Former Prime Minister Nawaz Sharif's opposition party decided Sunday to run in next month's parliamentary elections, a move that may encourage other members of Pakistan's largest opposition coalition to participate.
Sharif had threatened to boycott the vote, which is supposed to bring democracy back to Pakistan after eight years of military rule, because of President Pervez Musharraf's imposition of a state of emergency on Nov. 3.
He and other opposition leaders have argued that the caretaker government, local officials and the judiciary — which has been purged of independent-minded judges under the emergency — will favor pro-Musharraf candidates.
The opposition coalition of 33 parties and political groups met throughout the day in the eastern city of Lahore, but could not agree on whether to contest the Jan. 8 vote or stay away in protest.
In the end, the All Parties Democratic Movement decided members should be allowed to choose for themselves if they will contest the seats or not.
The decision was influenced by announcements from the Pakistan People's Party of Benazir Bhutto and other groups that they will compete in the crucial elections.
"Since we could not reach any agreement with People's Party and they are contesting polls, we cannot leave the field open," said Ahsan Iqbal, spokesman for Sharif's Pakistan Muslim League-N party.
Some still urging boycott
Iqbal said several parties — including the right-wing Jamat-e-Islami party, several nationalist parties and the party of former cricket star Imran Khan — were still pressing for a boycott.
"By going to the polls, in fact we will give legitimacy to Pervez Musharraf and his illegal acts," said Syed Munawar Hasan, secretary general of Jamat-e-Islami.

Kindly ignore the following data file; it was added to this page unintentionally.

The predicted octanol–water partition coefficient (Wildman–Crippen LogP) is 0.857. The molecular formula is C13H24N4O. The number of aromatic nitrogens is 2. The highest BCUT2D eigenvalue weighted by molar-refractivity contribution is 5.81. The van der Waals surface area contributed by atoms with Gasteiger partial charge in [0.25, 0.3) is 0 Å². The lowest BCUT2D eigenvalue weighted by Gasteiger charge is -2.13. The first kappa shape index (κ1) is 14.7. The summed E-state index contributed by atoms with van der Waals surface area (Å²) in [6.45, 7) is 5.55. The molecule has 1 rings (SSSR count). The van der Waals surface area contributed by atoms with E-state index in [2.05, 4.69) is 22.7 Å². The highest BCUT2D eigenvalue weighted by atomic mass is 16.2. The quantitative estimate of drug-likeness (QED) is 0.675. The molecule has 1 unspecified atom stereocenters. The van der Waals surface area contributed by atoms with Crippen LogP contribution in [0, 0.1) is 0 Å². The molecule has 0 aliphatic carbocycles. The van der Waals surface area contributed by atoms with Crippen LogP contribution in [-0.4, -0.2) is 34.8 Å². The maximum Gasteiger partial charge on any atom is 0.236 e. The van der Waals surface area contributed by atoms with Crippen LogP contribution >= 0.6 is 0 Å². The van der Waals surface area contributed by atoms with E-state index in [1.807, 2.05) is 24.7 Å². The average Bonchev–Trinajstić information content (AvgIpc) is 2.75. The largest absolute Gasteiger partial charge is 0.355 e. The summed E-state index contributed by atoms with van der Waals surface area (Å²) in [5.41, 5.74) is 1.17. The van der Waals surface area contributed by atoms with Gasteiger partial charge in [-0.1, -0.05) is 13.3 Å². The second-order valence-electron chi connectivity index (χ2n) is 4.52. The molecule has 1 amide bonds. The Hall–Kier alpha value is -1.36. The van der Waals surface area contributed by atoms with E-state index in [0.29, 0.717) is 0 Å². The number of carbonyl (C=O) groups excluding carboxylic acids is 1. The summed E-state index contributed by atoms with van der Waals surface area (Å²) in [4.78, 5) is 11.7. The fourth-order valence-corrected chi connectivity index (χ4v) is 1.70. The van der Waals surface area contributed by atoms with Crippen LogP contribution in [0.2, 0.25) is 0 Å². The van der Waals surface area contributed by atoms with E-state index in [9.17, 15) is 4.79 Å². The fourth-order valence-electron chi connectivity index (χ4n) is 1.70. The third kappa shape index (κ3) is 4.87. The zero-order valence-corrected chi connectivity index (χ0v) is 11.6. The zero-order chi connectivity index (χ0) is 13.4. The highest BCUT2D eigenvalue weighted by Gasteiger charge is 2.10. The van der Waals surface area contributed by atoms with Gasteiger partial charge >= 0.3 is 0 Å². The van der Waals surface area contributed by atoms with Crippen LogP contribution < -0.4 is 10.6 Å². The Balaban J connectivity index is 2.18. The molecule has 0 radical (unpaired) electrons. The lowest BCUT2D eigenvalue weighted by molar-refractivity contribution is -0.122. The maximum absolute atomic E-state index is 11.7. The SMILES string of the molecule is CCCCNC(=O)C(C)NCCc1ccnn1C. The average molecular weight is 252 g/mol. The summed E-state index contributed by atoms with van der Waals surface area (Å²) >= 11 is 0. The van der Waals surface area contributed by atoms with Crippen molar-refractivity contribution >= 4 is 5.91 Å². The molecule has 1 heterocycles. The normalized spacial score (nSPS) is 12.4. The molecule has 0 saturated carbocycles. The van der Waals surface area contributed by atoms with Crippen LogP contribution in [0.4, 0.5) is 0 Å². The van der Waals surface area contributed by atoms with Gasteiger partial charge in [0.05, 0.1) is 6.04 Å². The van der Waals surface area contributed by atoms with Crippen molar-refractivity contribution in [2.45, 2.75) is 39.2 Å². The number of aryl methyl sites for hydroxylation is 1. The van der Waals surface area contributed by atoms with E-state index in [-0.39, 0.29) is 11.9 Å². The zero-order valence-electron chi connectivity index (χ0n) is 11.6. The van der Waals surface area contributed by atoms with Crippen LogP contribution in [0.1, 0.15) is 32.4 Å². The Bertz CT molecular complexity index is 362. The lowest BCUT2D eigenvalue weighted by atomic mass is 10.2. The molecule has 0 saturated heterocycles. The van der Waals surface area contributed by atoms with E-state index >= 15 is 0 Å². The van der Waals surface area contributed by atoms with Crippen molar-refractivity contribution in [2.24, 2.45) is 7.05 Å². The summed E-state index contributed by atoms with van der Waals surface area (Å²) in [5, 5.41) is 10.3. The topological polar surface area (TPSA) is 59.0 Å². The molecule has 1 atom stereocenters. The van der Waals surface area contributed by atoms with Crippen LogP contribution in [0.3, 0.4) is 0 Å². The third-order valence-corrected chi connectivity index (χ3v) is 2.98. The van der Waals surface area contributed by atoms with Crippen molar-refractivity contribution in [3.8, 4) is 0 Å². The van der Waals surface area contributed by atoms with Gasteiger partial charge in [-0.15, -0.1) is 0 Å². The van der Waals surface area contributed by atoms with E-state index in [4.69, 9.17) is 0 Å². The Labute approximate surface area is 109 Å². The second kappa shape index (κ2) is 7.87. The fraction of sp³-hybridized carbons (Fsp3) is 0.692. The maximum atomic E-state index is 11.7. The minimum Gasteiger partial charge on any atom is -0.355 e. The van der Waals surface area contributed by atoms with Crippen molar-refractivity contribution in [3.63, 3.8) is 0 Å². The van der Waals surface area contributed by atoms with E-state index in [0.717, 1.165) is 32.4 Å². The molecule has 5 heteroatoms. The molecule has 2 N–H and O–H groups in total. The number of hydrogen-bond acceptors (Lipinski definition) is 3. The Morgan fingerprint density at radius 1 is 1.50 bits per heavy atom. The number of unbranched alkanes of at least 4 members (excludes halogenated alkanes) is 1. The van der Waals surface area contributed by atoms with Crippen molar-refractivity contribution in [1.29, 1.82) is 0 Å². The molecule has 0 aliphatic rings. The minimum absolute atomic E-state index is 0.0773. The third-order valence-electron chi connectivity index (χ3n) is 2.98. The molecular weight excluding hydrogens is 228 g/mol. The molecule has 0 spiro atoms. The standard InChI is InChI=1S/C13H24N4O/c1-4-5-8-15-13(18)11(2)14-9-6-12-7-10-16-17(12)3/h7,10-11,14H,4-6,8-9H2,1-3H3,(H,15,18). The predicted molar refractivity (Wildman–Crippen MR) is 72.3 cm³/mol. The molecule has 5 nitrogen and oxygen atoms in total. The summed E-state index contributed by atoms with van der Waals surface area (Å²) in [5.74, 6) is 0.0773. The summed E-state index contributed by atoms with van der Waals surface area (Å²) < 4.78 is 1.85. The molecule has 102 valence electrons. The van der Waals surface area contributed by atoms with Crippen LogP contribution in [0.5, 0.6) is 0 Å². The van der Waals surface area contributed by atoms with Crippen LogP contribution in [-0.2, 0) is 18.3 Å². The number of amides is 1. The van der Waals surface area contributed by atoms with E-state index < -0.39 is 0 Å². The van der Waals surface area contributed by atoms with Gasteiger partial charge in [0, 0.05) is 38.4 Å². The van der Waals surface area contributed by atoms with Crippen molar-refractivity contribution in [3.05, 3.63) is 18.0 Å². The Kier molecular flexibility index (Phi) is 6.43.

A large boycott would undermine Musharraf's efforts to legitimize the new presidential term he won in October in a vote by a Parliament stacked with his supporters. U.S. Ambassador Anne Patterson has repeatedly urged all opposition parties to take part in the elections.
Despite the dissension on the issue, Raja Zafarul Haq, chairman of Sharif's party, said the opposition coalition remains committed to fight what they call Musharraf's dictatorship. The former army general, who stepped down from his military position last month, imposed a state of emergency Nov. 3 that is supposed to be lifted next weekend and dismissed most Supreme Court judges, replacing them with jurists more loyal to him.
"Opposition parties can take different paths but their aim is common — rule of law and get rid of dictatorship," Haq said.
He said Sharif will start trying to mobilize the masses by visiting Faisalabad, Karachi and other parts of the country in the coming days.
"This is the most effective way to pressure this government; to restore judges, restore the Constitution," Haq said.
Ongoing talks on a list of preconditions for opposition participation between Nawaz's and Bhutto's parties are deadlocked over the key demand that Musharraf reinstate the judges he sacked and detained.
His hand-picked replacements on the court immediately dismissed all complaints against Musharraf's re-election, allowing him to take the oath of office for another five-year term.
Sharif's party earlier had favored a boycott unless the judges are reinstated, but Bhutto says the new Parliament should decide the issue.
Suicide bomber kills 8
Elsewhere in Pakistan, a suicide bomber killed eight people by ramming his explosives-laden car into a police outpost in the scenic northern valley of Swat, where government forces have been battling to regain control of towns lost to Islamic insurgents. The dead included two children, three civilians and three police officers.
It was the latest in a series of suicide attacks on members of the security forces in the past year.
Musharraf had cited the stepped-up militancy in northern regions like Swat in imposing the state of emergency — a move critics said was actually designed to silence opposition forces weary of his eight-year rule.